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The Clausius-Clapeyron equation (CC equation) can be used to find the (saturated) vapor pressure of a substance ie. the gas pressure at which the two phases (vapor + liquid or vapor + solid) reach equilibrium. However, what happens when the vapor is mixed together with other gases, such as water vapor mixed together with air? The reason I am asking this is because the derivation of the CC equation in my book relies on the assumption that the two phases are at equal temperature and pressure, whereas in the presence of other gases, the temperature of the vapor and liquid/solid will obviously be equal at equilibrium, but the pressure is not (since the other gases contribute with some pressure as well, and in general the partial pressure of the vapor will be smaller than the total pressure). This same problem arises if you consider the the equilibrium between, say, a solid and a liquid, so long as one of the phases is in a mix (like if the liquid is mixed with other liquids). If the CC equation changes as a result of this, then how does, say, the vapor pressure as a function of temperature change too?

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  • $\begingroup$ The net pressure changes, but the individual partial pressure of the vapour being looked at remains same, doesn't it? $\endgroup$
    – TRC
    Jul 23 at 14:24
  • $\begingroup$ @TRC Could you check out the comments I made under Chet Miller's answer? The issue is that in the derivation of the CC equation, you get a term involving the change in the pressure of the liquid (more specifically, a term like vdp, where v is the volume per particle of the liquid and dp is the change in pressure), which for most liquids around us should be zero (since the pressure of the liquid should remain at the ordinary atmospheric pressure). This would give a different result for the equation. $\endgroup$ Jul 23 at 14:53
  • $\begingroup$ The vdp term for the liquid leads to the Poynting correction I referred to in my comment. For the vapor, even the pure vapor, the ideal gas law leading to the CC equation is not valid, and you need to use VdP for that too. $\endgroup$ Jul 23 at 19:18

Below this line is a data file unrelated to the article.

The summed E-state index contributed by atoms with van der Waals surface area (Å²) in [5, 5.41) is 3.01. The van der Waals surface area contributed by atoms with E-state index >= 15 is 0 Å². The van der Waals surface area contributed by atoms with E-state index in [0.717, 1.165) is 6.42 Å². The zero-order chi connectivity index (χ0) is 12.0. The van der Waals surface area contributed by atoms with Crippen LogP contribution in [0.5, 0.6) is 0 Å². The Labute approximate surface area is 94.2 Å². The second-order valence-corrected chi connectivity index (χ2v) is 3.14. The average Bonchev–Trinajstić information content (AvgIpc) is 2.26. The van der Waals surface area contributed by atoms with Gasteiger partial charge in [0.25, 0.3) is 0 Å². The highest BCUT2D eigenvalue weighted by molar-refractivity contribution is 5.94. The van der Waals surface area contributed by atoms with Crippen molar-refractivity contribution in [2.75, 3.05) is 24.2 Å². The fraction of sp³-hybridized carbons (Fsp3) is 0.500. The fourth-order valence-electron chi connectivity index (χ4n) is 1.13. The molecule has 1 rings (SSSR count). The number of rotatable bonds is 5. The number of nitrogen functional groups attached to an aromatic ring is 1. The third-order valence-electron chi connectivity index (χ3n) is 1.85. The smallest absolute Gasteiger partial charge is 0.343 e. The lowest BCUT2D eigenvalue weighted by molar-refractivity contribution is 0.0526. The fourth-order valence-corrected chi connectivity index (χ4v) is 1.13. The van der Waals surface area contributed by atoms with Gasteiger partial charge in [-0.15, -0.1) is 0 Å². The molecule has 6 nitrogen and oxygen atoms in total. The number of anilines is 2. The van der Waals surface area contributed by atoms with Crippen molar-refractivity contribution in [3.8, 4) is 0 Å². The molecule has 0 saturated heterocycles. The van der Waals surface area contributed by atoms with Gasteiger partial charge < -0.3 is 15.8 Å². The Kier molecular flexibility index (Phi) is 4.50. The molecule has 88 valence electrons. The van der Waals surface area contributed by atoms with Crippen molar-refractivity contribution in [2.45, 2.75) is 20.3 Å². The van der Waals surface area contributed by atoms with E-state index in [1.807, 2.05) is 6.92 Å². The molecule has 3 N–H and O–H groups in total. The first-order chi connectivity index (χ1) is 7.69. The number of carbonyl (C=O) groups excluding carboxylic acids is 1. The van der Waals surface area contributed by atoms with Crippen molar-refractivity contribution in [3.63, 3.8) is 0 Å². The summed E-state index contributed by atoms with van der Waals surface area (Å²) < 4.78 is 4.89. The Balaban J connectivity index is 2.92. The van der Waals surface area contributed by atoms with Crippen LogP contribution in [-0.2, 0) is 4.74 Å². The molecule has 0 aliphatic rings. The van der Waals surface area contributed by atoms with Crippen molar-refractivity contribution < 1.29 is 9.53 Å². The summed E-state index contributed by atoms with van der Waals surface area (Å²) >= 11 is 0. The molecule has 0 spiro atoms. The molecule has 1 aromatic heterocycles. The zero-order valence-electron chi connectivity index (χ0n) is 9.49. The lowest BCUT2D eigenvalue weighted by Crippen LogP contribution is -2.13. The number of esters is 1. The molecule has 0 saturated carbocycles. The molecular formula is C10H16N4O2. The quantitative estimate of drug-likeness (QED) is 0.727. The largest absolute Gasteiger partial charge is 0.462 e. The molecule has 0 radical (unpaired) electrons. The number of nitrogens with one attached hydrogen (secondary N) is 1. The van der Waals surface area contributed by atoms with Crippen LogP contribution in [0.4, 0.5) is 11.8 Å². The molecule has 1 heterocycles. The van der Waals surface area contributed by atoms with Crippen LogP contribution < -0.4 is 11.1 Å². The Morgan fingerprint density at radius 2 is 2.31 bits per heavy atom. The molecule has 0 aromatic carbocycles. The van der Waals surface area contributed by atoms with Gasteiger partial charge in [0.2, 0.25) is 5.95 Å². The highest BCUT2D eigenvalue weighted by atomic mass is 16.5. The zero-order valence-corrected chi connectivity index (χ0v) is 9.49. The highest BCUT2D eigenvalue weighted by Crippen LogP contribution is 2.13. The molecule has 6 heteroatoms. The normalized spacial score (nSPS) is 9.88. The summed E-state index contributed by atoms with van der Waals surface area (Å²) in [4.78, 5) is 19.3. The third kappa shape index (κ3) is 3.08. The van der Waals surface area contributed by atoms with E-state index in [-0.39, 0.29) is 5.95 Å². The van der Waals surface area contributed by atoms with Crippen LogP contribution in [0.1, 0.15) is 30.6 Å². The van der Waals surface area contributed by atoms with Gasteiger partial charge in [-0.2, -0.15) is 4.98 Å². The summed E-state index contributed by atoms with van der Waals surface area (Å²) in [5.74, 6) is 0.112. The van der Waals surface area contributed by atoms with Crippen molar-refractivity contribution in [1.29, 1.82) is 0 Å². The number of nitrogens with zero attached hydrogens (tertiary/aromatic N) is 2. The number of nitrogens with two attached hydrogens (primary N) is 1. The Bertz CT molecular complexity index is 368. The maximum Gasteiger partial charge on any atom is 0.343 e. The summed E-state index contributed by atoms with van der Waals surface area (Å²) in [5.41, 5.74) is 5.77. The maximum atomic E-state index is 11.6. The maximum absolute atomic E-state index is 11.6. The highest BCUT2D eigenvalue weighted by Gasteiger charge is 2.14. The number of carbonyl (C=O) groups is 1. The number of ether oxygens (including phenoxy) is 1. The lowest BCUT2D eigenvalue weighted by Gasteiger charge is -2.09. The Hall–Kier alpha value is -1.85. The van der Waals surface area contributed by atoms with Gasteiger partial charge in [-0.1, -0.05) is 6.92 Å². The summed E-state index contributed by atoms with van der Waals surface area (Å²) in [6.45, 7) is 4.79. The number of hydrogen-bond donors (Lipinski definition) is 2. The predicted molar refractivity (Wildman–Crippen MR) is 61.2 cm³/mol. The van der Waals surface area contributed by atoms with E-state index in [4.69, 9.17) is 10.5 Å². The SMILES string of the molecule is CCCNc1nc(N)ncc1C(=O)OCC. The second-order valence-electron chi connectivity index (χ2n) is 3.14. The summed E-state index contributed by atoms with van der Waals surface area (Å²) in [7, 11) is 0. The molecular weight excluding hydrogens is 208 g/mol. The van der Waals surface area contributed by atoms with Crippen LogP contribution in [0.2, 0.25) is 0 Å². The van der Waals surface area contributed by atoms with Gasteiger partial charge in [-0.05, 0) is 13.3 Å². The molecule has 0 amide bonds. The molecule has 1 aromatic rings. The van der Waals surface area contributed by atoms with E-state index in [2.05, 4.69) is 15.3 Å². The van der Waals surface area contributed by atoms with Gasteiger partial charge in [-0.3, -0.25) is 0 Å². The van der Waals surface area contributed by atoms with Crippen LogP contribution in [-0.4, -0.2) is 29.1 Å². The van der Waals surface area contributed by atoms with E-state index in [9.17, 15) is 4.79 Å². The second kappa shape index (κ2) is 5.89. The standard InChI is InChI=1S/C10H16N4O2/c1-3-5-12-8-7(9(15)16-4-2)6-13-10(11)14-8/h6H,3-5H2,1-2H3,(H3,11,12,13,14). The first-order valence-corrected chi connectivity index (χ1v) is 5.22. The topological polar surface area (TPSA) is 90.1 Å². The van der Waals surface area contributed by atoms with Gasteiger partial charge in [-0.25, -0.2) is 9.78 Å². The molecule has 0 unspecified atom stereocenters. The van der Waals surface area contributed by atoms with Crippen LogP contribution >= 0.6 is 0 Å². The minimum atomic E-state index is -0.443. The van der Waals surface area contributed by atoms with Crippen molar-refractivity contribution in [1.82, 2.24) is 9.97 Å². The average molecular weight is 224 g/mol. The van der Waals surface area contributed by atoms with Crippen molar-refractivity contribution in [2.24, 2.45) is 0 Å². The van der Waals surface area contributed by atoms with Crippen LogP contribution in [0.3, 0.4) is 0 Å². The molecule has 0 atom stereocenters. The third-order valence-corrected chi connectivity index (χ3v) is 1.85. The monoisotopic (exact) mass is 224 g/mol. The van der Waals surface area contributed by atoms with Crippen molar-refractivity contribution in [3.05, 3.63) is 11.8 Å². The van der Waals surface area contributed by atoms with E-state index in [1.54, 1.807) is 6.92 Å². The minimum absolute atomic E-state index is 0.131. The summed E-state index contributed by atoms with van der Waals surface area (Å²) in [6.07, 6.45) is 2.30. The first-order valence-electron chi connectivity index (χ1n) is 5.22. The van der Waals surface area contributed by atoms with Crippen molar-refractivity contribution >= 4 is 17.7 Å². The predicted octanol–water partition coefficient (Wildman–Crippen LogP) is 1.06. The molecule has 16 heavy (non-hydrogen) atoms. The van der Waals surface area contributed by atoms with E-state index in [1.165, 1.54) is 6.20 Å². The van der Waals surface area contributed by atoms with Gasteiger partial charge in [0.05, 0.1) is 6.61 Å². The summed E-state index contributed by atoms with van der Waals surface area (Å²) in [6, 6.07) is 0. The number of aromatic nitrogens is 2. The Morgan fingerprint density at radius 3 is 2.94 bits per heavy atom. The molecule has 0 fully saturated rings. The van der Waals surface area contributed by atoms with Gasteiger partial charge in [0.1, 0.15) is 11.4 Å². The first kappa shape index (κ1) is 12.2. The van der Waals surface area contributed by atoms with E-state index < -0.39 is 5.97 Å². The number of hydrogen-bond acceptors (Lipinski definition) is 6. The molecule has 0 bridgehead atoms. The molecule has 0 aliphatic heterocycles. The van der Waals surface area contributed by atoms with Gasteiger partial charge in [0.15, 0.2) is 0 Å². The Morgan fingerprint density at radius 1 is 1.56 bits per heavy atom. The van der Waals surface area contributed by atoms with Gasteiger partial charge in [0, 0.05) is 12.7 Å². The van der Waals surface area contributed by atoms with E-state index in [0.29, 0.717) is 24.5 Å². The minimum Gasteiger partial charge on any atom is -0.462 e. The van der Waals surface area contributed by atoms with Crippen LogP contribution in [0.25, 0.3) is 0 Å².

• $\begingroup$ I'm not familiar with the derivation as of now - I will look it up and try to solve your question. $\endgroup$
    – TRC
    Jul 24 at 3:26
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If the system is at lower pressures where the ideal gas law is close to valid, then the partial pressure of the volatile species (mole fraction times total pressure) can be used in place of the vapor pressure with the Clausius Clapeyron equation. At higher pressures, the free energy of the liquid is affected by the higher overall pressure, as is the partial molar free energy of the volatile species in the vapor. So the CC equation cannot be used for these situations. To quantify such cases, one needs to study and apply the thermodynamics of mixtures. See Chapters 10 and beyond in Introduction to Chemical Engineering Thermodynamics by Smith and Van Ness.

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  • $\begingroup$ Thanks for the answer, but I was thinking more in terms of how the derivation of the CC equation/relation would change in the presence of other gases. For instance, if you use the derivation that uses the fact that the changes in the chemical potentials of the liquid and vapor are the same, then the change in the pressure of the liquid will appear, which for constant atmospheric pressure would be zero. The overall result is that the relation will only have the volume of the vapor in it instead of the difference in volumes of the vapor and liquid. For a liquid-vapor transition, then maybe there $\endgroup$ Jul 23 at 13:11
  • $\begingroup$ isn't a huge difference (since the volume of the liquid is so small), but for a liquid-solid transition, that would be a huge difference. Maybe I should have included this in my question, as I was wondering whether the relation would change like this or something. $\endgroup$ Jul 23 at 13:13
  • $\begingroup$ Like I said, the chemical potential of the species in both phases changes. In the liquid phase, it changes according to the Poynting relationship, and in the gas phase, the change is much more complicated because of molecular interactions between species in question with its own molecules, but also between its molecules and the other species. It is not worthwhile for you to speculate about the possibility of minor modifications to the CC relationship until you study multicomponent mixtures. $\endgroup$ Jul 23 at 14:57
  • $\begingroup$ Yeah, I've thought more about it, and perhaps as a first order approximation I don't really need to worry about the presence of other gases in the air to compute the vapor pressure. I guess I can ignore these gases first to derive the CC equation, and only later do I imagine that these gases come in and "fix" the pressure of the liquid to 1 atm (without changing the partial pressure of the vapor). The corrections you describe seem to be way past my current understanding. Do you think this would be a fine enough way to think about it for now? $\endgroup$ Jul 23 at 21:42
  • $\begingroup$ Of course. This is how a mixture of gases behaves in the ideal gas limit. The chemical potential of a species in the gas mixture is equal to that of the pure species at the same temperature and partial pressure of the species in the mixture. $\endgroup$ Jul 23 at 22:49

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